ECHOLOCATION. We recorded echolocation calls of Rhinolophus clivosus at two closely situated sites
in Sinai (Figs. 17, 18) and their basic parameters are given in Table 3. Echolocation of this species is here, to our knowledge, described in detail for the ﬁrst time, although brief characters of the call were given by Shalmon et al. (1993) and Mendelssohn & Yom-Tov (1999). They mentioned the range of the call of R. clivosus from Israel to be 44–104 kHz, with its FMAXE at 90 kHz. We found the latter value in Sinaitic individuals to be ca. 3 kHz lower. In its basic characters, R. clivosus echolocation generally resembles that of Rhinolophus ferrumequinum (Schreber, 1774), a vicariant species living in the Mediterranean arboreal zone. However, CF components of Sinaitic R. clivosus have higher FMAXE by ca. 6 kHz, PDUR is longer by 5 ms on average and IPI is much shorter (~ two-times), than in European R. ferrumequinum (e.g. Russo & Jones 2002).
Fig. 17. Spectrogram of echolocation calls of Rhinolophus clivosus Cretzschmar, 1830: two individuals foraging in a garden in the eastern edge of the Feiran Oasis.
Fig. 18. Spectrogram of echolocation calls of Rhinolophus clivosus Cretzschmar, 1830: a handheld individual.
Fig. 19. The oasis of Ain Sudr, western slope of the Et Tih Plateau. Record site of Rhinolophus hipposideros (Borkhausen, 1797), Hypsugo ariel (Thomas, 1904) and Plecotus christii Gray, 1838 (photo by P. Benda).
Rhinolophus hipposideros (Borkhausen, 1797)
RECORDS. Original data: Ain Sudr , oasis (Fig. 19), 18 September 2005: det. & obs. min. 1 ind. – Farsh El Romana ,
Abu Hamat Garden (Fig. 20), 8 August 2005: det., rec. & obs. 1 ind., 15 August 2005: det., rec. & obs. 1 ind.; – Feiran , El Braga Garden, 12 August 2005: det., rec. & obs. 1 ind.; – Sheikh Awad , El Karm Ecolodge (Fig. 49), 17 August 2005: net. 1 ms, 1 fs, 18 August 2005: det., rec. & obs. 1 ind.; – Sheikh Awad , Sulliman’s Garden, 12 July 2007: found 1 fa, 1 mj; – Wadi Klar , Abu Dagash, cave, 2 August 2006: net. 1 ms, 1 fa. – Published data: Al Arbaein , August 1943: 1 m (Wassif et al. 1984); – Wadi Feiran near Feiran Oasis [cf. 3], hillside cave, 21 May 1953: 1 m (FMNH 74476) (Wassif & Hoogstraal 1954, Hoogstraal 1962); Feiran Oasis (Sanborn & Hoogstraal 1955, Qumsiyeh 1985).
COMMENTS. Rhinolophus hipposideros is a species with a mostly Mediterranean distribution,
which, however, also reaches the Afro-tropical region via the Rift Valley from the Levant, over Sinai and western Saudi Arabia to Sudan, Eritrea, Djibouti, and Ethiopia (see Benda et al. 2006 for a review). Its occurrence in southern Sinai (Fig. 21) represents the only distribution spot in Egypt (Qumsiyeh 1985) and the westernmost point of the species’ range south of the Levant (Harrison & Bates 1991).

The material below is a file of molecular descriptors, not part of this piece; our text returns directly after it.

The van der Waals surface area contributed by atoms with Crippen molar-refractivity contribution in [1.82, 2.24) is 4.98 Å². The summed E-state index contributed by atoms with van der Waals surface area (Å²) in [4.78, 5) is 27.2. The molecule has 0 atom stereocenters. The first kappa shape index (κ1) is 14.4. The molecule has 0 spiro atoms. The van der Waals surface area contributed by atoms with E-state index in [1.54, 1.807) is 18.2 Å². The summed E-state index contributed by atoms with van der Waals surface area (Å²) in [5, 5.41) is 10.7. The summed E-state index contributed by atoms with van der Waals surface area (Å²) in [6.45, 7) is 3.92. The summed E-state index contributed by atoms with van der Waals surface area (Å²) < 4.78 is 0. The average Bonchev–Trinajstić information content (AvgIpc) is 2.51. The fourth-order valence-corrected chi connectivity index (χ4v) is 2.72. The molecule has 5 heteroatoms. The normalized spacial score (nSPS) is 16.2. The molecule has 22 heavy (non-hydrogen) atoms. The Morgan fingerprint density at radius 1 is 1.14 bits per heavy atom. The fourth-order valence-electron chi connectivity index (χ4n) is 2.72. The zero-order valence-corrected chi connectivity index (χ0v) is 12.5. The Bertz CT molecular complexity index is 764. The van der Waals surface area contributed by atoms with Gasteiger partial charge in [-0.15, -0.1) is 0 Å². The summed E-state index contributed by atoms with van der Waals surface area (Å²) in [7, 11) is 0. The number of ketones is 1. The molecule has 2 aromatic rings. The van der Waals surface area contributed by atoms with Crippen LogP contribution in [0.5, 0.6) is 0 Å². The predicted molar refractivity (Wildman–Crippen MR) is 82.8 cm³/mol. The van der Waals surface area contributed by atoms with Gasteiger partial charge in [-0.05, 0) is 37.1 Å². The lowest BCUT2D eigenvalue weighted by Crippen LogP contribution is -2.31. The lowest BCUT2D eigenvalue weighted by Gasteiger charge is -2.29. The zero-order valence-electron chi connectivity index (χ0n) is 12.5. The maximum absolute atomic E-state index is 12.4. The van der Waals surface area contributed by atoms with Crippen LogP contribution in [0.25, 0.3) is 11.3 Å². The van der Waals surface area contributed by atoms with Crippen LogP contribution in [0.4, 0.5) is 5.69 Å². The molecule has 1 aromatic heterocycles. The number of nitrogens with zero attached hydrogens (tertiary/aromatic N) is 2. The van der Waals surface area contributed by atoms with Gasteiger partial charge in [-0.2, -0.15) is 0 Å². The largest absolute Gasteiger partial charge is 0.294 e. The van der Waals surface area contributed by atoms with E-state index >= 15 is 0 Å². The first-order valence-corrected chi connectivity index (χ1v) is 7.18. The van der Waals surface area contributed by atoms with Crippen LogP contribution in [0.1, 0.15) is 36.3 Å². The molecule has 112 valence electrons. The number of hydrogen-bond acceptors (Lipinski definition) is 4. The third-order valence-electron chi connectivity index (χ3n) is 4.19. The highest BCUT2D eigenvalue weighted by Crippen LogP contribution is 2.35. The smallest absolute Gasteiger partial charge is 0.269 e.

In the neighbouring Levantine countries R. hipposideros occurs mainly in the mild climatic areas to the north of the Dead Sea (Qumsiyeh 1996), although several records are also known from the central Negev Desert and the northern part of the Arava Valley (Nahal Zin, Ein Ziq, Berekhot Navit, Neot HaKikar, Ein Yahav) (Harrison 1964, Yom-Tov et al. 1992a, Korine & Pinshow 2004). The extending Sinaitic distribution of this bat could seem to be extreme range projection of this Mediterranean species from the ecological point of view, however, the number of records both in desert oases (Feiran, Ain Sudr; Fig. 19) and mountain habitats (El Arbaein,
Fig. 20. The oasis of Farsh El Romana, Abu Hamat Garden. The foraging habitat of Rhinolophus hipposideros (Borkhau-sen, 1797) (photo by C. Dietz).
Farsh El Romana, Sheikh Awad, Wadi Klar; Figs. 20, 49) shows a well established and prospering population. Most of the new ﬁndings represent records of foraging individuals, the only roost was found in Sulliman’s Garden of Sheikh Awad, where an adult female with a volant young was discovered, and possibly also in the Wadi Klar, where two bats were found in a small cave (like the one published by Wassif & Hoogstraal 1954).
FEEDINGECOLOGY. In the Farsh El Romana Oasis, one Rhinolophus hipposideros was observed